There are two pages of graphics covering (men’s) faculty fashion in the 1959 Spring publication. The photos lay out different collar, tie, and shirt options. It even discusses variations of pants length. The most notable takeaway from these pages is that men’s acceptable dress is uniform. There are set options, and a “real man” does not express creativity in his wardrobe.
The Calendar Girls segment in the 1952 Christmas edition depicts women in sensual poses, along with two images of men dressed in provocative feminine clothes. Because this is a satire magazine, the men are meant to evoke laughter from readers at the “absurdity” of this inversion of typical gender presentation. Not only is the publication making fun of women and portraying men as superior, but they are also eliminating any potential for the safe existence of men (or those assigned male at birth) who may desire to wear more feminine clothing. These men in the magazine come from a place of cisgender privilege. They are secure enough in their positionality as Davidson Gentlemen that they can wear bras and makeup and not have their stature as men questioned.
In a 1958 publication of Scripts ‘N Pranks — titled “Wild One Handbook” — there are two photos next to each other portraying the “Davidson Gentleman as seen by himself” and the Davidson Gentleman as seen by the Queens student (an all-women’s college in Charlotte at the time). The left image is of a big, strong, muscular man who exudes confidence and style. This is how the Davidson Gentleman views himself. The other image presents a lanky man with ill-fitting clothing, head down, awkward stance. While this is perhaps progressive because the publication is poking fun at the Davidson Gentleman ego and unearned confidence, the idea that the left image is somehow preferable to the right image feeds into the cisgender hegemony. A brawny masculine man is considered more of a man than an effeminate man.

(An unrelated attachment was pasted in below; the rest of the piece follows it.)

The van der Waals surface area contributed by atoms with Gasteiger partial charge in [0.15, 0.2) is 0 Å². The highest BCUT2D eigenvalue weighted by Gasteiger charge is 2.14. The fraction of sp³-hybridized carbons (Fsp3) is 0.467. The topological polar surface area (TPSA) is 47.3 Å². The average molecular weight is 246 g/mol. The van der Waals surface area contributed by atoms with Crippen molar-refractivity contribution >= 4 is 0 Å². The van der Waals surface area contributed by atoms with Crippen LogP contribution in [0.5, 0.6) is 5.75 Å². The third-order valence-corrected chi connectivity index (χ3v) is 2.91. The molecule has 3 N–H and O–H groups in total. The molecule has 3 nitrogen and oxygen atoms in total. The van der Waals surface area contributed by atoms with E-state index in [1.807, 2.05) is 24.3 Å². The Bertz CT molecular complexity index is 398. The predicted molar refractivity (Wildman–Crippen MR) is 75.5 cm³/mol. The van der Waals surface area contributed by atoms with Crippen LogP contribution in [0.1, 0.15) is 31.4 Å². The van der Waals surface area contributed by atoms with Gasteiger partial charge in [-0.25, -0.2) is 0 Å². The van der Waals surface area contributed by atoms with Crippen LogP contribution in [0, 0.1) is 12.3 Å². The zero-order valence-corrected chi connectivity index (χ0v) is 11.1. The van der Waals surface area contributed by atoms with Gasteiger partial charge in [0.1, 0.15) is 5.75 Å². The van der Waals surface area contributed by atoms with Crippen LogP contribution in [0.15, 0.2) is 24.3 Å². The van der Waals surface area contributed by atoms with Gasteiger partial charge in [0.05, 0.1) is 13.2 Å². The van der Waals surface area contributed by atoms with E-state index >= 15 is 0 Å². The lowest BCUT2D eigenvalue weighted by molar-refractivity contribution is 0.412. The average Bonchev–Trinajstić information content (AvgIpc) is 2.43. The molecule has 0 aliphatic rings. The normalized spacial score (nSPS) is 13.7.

The ideas of conformity and the impact of this advertised conformity within Davidson literary publications, specifically Scripts ‘N Pranks, have no doubt had an effect on the presentation of gender and gender nonconformity here at Davidson. While it was necessary to queer these publications since there were not many explicit expressions of gender nonconformity, one is able to see how these publications are representative of the larger ecosystem here at Davidson. The idea of the Davidson Gentleman that was reinforced and supported by the writings, advertisements, and cartoons in Scripts ‘N Pranks is only one way in which a gender norm and standard was able to be set at Davidson. This standard and the way in which Scripts ‘N Pranks communicated it created a hostile environment for those who were gender noncomforming or trans at this time in Davidson.
It is important to recognize the context and environment of Davidon’s history and understand that even though the voices and perspectives being shared most loudly were not queer voices, this doesn’t mean queer or trans voices did not exist. They just were not able to share their perspectives due to the unsafe environment created for gender nonconformity at Davidson.
Authors: Nguyên Trinh, Cathy Diop, Sarah Baker, Isabel Smith — GSS 360: Transgender Studies, Fall 2021.